__attribute__ noreturn

This attribute tells the compiler that the function won't ever return, and this can be used to suppress errors about code paths not being reached. The C library functions abort() and exit() are both declared with this attribute:

extern void exit(int)   __attribute__((noreturn));
extern void abort(void) __attribute__((noreturn));

Once tagged this way, the compiler can keep track of paths through the code and suppress errors that won't ever happen due to the flow of control never returning after the function call.

In this example, two nearly-identical C source files refer to an "exitnow()" function that never returns, but without the __attribute__ tag, the compiler issues a warning. The compiler is correct here, because it has no way of knowing that control doesn't return.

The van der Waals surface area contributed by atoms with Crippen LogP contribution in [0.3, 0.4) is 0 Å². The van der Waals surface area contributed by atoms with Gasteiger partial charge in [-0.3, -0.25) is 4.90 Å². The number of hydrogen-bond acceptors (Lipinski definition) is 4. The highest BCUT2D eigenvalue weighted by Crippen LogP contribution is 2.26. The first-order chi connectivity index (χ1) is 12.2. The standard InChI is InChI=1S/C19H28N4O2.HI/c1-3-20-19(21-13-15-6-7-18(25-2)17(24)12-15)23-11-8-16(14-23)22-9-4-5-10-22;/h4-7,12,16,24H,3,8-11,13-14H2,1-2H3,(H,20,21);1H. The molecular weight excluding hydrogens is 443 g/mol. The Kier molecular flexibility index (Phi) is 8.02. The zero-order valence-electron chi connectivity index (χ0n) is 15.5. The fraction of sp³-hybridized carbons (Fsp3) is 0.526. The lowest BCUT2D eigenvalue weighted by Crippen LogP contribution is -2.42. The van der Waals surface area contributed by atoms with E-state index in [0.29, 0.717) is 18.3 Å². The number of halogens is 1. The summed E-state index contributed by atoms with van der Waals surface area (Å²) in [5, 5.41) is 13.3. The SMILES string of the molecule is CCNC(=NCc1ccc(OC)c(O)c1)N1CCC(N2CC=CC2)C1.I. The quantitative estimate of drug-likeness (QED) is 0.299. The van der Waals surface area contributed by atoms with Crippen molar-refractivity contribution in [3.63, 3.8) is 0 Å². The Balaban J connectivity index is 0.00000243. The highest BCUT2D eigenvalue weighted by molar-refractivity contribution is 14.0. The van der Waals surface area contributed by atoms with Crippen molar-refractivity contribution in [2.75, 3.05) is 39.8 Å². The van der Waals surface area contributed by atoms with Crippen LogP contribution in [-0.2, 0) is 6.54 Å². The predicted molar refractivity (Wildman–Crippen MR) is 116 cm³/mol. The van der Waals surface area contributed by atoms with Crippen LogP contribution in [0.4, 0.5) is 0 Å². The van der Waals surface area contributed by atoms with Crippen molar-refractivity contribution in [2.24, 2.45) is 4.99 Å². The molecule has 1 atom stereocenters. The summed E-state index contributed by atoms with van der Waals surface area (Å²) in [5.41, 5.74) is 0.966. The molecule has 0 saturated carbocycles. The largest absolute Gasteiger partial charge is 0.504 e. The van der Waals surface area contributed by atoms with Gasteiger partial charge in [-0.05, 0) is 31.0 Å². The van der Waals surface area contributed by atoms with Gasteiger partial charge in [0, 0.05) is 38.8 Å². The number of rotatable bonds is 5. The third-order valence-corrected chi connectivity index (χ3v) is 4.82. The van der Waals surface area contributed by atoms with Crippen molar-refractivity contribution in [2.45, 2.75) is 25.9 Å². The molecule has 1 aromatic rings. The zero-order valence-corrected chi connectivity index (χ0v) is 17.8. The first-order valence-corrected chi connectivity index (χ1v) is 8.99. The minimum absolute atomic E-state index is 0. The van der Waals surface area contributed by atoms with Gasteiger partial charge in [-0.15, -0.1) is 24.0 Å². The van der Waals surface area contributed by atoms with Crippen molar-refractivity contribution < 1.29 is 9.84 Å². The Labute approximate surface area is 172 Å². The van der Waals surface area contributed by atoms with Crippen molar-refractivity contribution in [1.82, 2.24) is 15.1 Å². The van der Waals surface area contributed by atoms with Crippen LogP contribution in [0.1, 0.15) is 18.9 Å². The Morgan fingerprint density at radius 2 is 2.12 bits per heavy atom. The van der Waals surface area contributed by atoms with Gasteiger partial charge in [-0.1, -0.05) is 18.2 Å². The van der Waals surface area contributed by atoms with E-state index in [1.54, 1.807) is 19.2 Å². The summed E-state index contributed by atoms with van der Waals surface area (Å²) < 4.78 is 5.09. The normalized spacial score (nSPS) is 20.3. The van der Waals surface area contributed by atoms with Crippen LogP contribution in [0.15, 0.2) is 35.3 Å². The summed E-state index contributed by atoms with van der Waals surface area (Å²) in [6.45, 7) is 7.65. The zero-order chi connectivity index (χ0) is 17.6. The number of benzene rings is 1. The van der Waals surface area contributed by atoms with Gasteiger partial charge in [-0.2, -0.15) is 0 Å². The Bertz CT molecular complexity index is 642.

$ cat test1.c
extern void exitnow();

int foo(int n)
{
        if ( n > 0 )
	{
                exitnow();
		/* control never reaches this point */
	}
        else
                return 0;
}

$ cc -c -Wall test1.c
test1.c: In function `foo':
test1.c:9: warning: this function may return with or without a value

But when we add __attribute__, the compiler suppresses the spurious warning:

$ cat test2.c
extern void exitnow() __attribute__((noreturn));

int foo(int n)
{
        if ( n > 0 )
                exitnow();
        else
                return 0;
}

$ cc -c -Wall test2.c
no warnings!
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